To those born in the 1930s to 1970s

I found this on another blog at Yahoo. I thought it was good.

ALL THE KIDS WHO SURVIVED the 1930’s, 40’s, 50’s, 60’s and 70’s!!

First, we survived being born to mothers who smoked and/or drank while they were pregnant.
They took aspirin, ate blue cheese dressing, tuna from a can, and didn’t get tested for diabetes.
Then after that trauma, we were put to sleep on our tummies in baby cribs covered with bright colored lead-based paints.
We had no childproof lids on medicine bottles, doors or cabinets and when we rode our bikes, we had no helmets, not to mention, the risks we took hitchhiking.
As infants & children, we would ride in cars with no car seats, booster seats, seat belts or air bags.
Riding in the back of a pick up on a warm day was always a special treat.
We drank water from the garden hose and NOT from a bottle.
We shared one soft drink with four friends, from one bottle and NO ONE actually died from this.
We ate cupcakes, white bread and real butter and drank Kool-aid made w ith sugar, but we weren’t overweight because,
We would leave home in the morning and play all day, as long as we were back when the streetlights came on.
No one was able to reach us all day. And we were O.K.
We would spend hours building our go-carts out of scraps and then ride down the hill, only to find out we forgot the brakes. After running into the bushes a few times, we learned to solve the problem.
We did not have Playstations, Nintendo’s, X-boxes, no video games at all, no 150 channels on cable, no video movies or DVD’s, no surround-sound or CD’s, no cell phones, no personal computer! s, no Internet or chat rooms…….
WE HAD FRIENDS and we went outside and found them!
We fell out of trees, got cut, broke bones and teeth and there were no lawsuits from these accidents.
We ate worms and mud pies made from dirt, and the worms did not live in us forever.
We were given BB guns for our 10th birthdays, made up games with sticks and tennis balls and, although we were told it would happen, we did not put out very many eyes.
We rode bikes or walked to a friend’s house and knocked on the door or rang the bell, or just walked in and talked to them!
Little League had tryouts and not everyone made the team. Those who didn’t had to learn to deal with disappointment. Imagine that!!
The idea of a parent bailing us out if we broke the law was unheard of. They actually sided with the law!
These generations have produced some of the best risk-taker s, problem solvers and inventors ever!
The past 50 years have been an explosion of innovation and new ideas.
We had freedom, failure, success and responsibility, and we learned HOW TO DEAL WITH IT ALL!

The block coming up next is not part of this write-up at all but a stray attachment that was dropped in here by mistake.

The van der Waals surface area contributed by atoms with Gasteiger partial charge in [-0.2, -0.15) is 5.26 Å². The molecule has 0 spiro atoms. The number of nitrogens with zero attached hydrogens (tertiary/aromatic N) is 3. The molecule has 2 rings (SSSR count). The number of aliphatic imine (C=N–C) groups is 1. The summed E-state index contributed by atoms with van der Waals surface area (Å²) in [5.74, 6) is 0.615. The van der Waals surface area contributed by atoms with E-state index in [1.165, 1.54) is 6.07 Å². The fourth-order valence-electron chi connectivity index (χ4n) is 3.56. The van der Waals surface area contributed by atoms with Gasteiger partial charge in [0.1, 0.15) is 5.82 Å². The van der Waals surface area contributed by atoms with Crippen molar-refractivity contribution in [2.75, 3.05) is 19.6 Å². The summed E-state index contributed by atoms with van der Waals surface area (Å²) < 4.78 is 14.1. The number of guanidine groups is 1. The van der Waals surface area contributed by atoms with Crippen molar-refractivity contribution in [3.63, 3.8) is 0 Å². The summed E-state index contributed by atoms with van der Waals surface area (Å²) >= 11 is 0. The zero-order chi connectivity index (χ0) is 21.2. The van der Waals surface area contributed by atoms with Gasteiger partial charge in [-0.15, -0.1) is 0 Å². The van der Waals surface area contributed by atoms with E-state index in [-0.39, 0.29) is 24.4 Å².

If YOU are one of them CONGRATULATIONS!
You might want to share this with others who have had the luck to grow up as kids, before the lawyers and the government regulated so much of our lives for our own good.

While you are at it, forward it to your kids so they will know how brave (and lucky) their parents were.

5 Responses

  1. Hi Vic Grace,
    Came by to check on what you’ve been up to and found this appropriate article. Well it sure fits me, born 1935. Don’t forget no TV but we loved radio and listened often.

  2. I’m a 40’s era kid – started with radio and graduated to tv! Many of the things mentioned in that bit there come under the header too of something most kids all complain about – “That’s not FAIR!” To which I always responded to my kids, “Life ain’t fair, get used to it!” The more protective we get about some things the less people interact and learn how to cope too.
    My kids preach to me frequently about this little thing called “expiration dates” on various grocery goods, which I have never paid a lick of attention to -well not consciously anyway. If it didn’t have mold on it and smelled ok, it was fine. My mother used to just trim the mold off cheese and we ate it and I survived. LOL

  3. YEAH BABY!!!!!!!!

    Life is WAY too steril now. Thank God we’ve got the government to keep watch over us. LOL!!!

  4. I’m a baby of the 60s and all of this is true, except I never ate worms.

    I did carry a dead mouse in my sweater pocket for an entire day, however, showed it to all my friends, told them it was sleeping. My mother freaked over the germs later.

  5. This is one of my hobby-horses. We are raising a generation of weak-kneed sissies that will be totally unprepared for anything that may go amiss. It’s frightening!!

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